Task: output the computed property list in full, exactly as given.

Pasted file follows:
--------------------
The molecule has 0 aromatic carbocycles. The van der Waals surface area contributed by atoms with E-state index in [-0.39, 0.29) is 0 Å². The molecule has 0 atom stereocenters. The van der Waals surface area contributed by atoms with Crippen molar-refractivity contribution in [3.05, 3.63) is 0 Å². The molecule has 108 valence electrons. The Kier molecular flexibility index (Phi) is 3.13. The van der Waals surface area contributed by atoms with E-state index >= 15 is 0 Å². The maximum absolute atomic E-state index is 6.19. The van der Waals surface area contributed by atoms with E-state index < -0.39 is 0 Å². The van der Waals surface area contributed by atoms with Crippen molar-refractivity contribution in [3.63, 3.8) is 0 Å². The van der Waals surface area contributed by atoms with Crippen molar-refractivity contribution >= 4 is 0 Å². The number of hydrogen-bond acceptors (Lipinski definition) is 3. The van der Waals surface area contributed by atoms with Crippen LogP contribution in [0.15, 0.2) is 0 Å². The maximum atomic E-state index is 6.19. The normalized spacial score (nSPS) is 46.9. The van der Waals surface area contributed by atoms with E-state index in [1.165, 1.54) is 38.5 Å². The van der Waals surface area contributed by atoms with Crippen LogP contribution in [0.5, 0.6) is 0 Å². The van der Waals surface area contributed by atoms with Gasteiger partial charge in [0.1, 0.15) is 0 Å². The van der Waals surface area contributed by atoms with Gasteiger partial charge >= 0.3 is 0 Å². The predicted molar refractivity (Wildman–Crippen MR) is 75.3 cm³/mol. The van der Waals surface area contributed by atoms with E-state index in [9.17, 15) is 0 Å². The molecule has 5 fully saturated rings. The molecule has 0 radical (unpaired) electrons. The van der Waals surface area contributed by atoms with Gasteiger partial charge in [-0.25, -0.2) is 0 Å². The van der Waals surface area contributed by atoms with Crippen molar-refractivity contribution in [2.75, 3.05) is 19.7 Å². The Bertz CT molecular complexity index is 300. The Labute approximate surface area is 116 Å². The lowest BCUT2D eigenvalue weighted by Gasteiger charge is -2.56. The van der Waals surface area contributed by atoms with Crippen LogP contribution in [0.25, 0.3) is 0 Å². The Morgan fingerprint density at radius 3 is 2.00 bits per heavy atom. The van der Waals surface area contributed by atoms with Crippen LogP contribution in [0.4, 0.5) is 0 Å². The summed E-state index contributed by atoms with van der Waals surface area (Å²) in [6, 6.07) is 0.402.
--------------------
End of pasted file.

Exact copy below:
The molecule has 0 aromatic carbocycles. The van der Waals surface area contributed by atoms with E-state index in [-0.39, 0.29) is 0 Å². The molecule has 0 atom stereocenters. The van der Waals surface area contributed by atoms with Crippen molar-refractivity contribution in [3.05, 3.63) is 0 Å². The molecule has 108 valence electrons. The Kier molecular flexibility index (Phi) is 3.13. The van der Waals surface area contributed by atoms with E-state index >= 15 is 0 Å². The maximum absolute atomic E-state index is 6.19. The van der Waals surface area contributed by atoms with E-state index < -0.39 is 0 Å². The van der Waals surface area contributed by atoms with Crippen molar-refractivity contribution in [3.63, 3.8) is 0 Å². The van der Waals surface area contributed by atoms with Crippen molar-refractivity contribution >= 4 is 0 Å². The number of hydrogen-bond acceptors (Lipinski definition) is 3. The van der Waals surface area contributed by atoms with Crippen LogP contribution in [0.15, 0.2) is 0 Å². The maximum atomic E-state index is 6.19. The normalized spacial score (nSPS) is 46.9. The van der Waals surface area contributed by atoms with E-state index in [1.165, 1.54) is 38.5 Å². The van der Waals surface area contributed by atoms with Crippen LogP contribution in [0.5, 0.6) is 0 Å². The van der Waals surface area contributed by atoms with Gasteiger partial charge in [0.1, 0.15) is 0 Å². The van der Waals surface area contributed by atoms with Gasteiger partial charge >= 0.3 is 0 Å². The predicted molar refractivity (Wildman–Crippen MR) is 75.3 cm³/mol. The van der Waals surface area contributed by atoms with E-state index in [9.17, 15) is 0 Å². The molecule has 5 fully saturated rings. The molecule has 0 radical (unpaired) electrons. The van der Waals surface area contributed by atoms with Gasteiger partial charge in [-0.25, -0.2) is 0 Å². The van der Waals surface area contributed by atoms with Crippen molar-refractivity contribution in [2.75, 3.05) is 19.7 Å². The Bertz CT molecular complexity index is 300. The Labute approximate surface area is 116 Å². The lowest BCUT2D eigenvalue weighted by Gasteiger charge is -2.56. The van der Waals surface area contributed by atoms with Crippen LogP contribution in [0.25, 0.3) is 0 Å². The Morgan fingerprint density at radius 3 is 2.00 bits per heavy atom. The van der Waals surface area contributed by atoms with Crippen LogP contribution in [0.4, 0.5) is 0 Å². The summed E-state index contributed by atoms with van der Waals surface area (Å²) in [6, 6.07) is 0.402.